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Focus on sustainability as global apparel brands shift to eco-fibres

"To keep up to the sustainable promise, apparel companies need to invest in finding cotton alternatives. These solutions need to be holistic and intentional, designed to alter the status quo, points out Anita Chester, Head of Sustainable Raw Materials at C&A Foundation. For her, collaboration is the key. Talking about the challenging scenario, she says most fibres in the materials mix of the fashion industry have environmental and social impacts. Viscose is associated with deforestation and chemicals in its processing. Synthetic fibres require less water and land than cellulose fibres, but their production is based on fossil fuels and is energy intensive. In addition, these fibres are non-biodegradable and shed plastic microfibres. A big challenge is waste. Three-quarters of all used material processed along the fashion value chain are lost in landfills. Less than 1 per cent of all materials in clothes are recycled into new garments."

Focus on sustainability as global apparel brands shift to eco fibres 002To keep up to the sustainable promise, apparel companies need to invest in finding cotton alternatives. These solutions need to be holistic and intentional, designed to alter the status quo, points out Anita Chester, Head of Sustainable Raw Materials at C&A Foundation. For her, collaboration is the key. Talking about the challenging scenario, she says most fibres in the materials mix of the fashion industry have environmental and social impacts. Viscose is associated with deforestation and chemicals in its processing. Synthetic fibres require less water and land than cellulose fibres, but their production is based on fossil fuels and is energy intensive. In addition, these fibres are non-biodegradable and shed plastic microfibres. A big challenge is waste. Three-quarters of all used material processed along the fashion value chain are lost in landfills. Less than 1 per cent of all materials in clothes are recycled into new garments.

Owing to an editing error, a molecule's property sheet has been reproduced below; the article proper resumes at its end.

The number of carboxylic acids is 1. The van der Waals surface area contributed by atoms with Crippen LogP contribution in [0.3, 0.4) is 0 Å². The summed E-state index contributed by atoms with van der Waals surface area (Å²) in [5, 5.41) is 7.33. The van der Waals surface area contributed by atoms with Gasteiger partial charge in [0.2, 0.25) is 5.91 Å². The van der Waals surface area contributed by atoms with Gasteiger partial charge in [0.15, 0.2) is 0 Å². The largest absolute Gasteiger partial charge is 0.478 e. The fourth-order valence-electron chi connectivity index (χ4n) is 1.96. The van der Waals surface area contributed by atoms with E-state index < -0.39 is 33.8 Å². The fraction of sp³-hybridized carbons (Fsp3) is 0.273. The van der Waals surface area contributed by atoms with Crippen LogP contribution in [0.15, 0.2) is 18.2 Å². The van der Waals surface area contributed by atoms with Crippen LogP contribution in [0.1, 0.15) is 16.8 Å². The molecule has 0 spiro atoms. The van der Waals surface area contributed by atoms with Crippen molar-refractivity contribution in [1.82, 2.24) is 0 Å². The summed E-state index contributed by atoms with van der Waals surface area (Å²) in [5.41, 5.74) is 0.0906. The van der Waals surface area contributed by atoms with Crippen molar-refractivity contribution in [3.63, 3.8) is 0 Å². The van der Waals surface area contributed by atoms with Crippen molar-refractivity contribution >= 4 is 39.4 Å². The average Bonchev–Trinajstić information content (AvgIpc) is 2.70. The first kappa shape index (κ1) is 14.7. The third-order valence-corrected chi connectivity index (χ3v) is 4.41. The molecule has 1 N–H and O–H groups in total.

Speaking on cotton expanse, she says cotton represents over 90 per cent of plant-based fibres in the industry and is a widely grown crop in over 80 countries. It is also an input-intensive crop. When grown conventionally, it consumes huge amount of pesticides, herbicides, and water. Although it doesn’t compare with input-intensive chemical farming for yields, organic cotton cultivation does have substantially lower input costs that can largely benefit farmers. But organic cotton accounts for less than 1 per cent of the global cotton production. Its cultivation faces unique, deeply rooted challenges that prevent it from being widely adopted. With a view to enhance cotton production, C&A Foundation is working with over 40,000 farmers in five countries to help them transition to organic practices.

Addressing the challenge

In 2017, C&A brought the first gold level Cradle-to-Cradle Certified products to market in stores across Europe, Brazil, and Mexico. C&A has alsoFocus on sustainability as global apparel brands shift to eco fibres 001 expanded the Cradle-to-Cradle Certified collection from ladies to include men, kids, and teens. Following its successful launch in the Netherlands, C&A rolled out the in-store take-back program to four additional retail markets: Belgium, Luxembourg, Switzerland, and a pilot in Brazil. Ikea met their 100 per cent sustainable cotton goals some years back, and their 2030 commitment includes designing all Ikea products with circular principles using only renewable and recycled materials. Adidas and Parley continue to raise awareness about ocean plastic pollution. Their creative footwear solutions utilise Parley Ocean Plastic, a proprietary textile made from recycled plastic retrieved from oceans, proving that footwear companies are able to adopt sustainable manufacturing practices at scale.

Switching to eco materials

Brands have started future-proofing their business with an aim to expand eco horizons. Brands know it for a fact that consumptive behaviour is largely fuelled by affordable fast fashion, and yet leaders have shown that innovative business models like Mud Jeans, where fashion is leased, can also work without depleting finite resources. The North Face Renewed, which just launched in June, is a collection of products sourced from returns or defective items, cleaned and repaired to the quality of a new piece of clothing, and then sold online at a discount. This is a great example of future circular business models where companies continue to earn revenue while keeping material value in the system.

Chester says change is always slow but yes there will be a shift around raw materials that are restorative and regenerative. Growing consumer awareness on issues of pollution and climate change have a major impact. Businesses will have no choice but to speak the language of the millennial shopper and act accordingly going forward.

 
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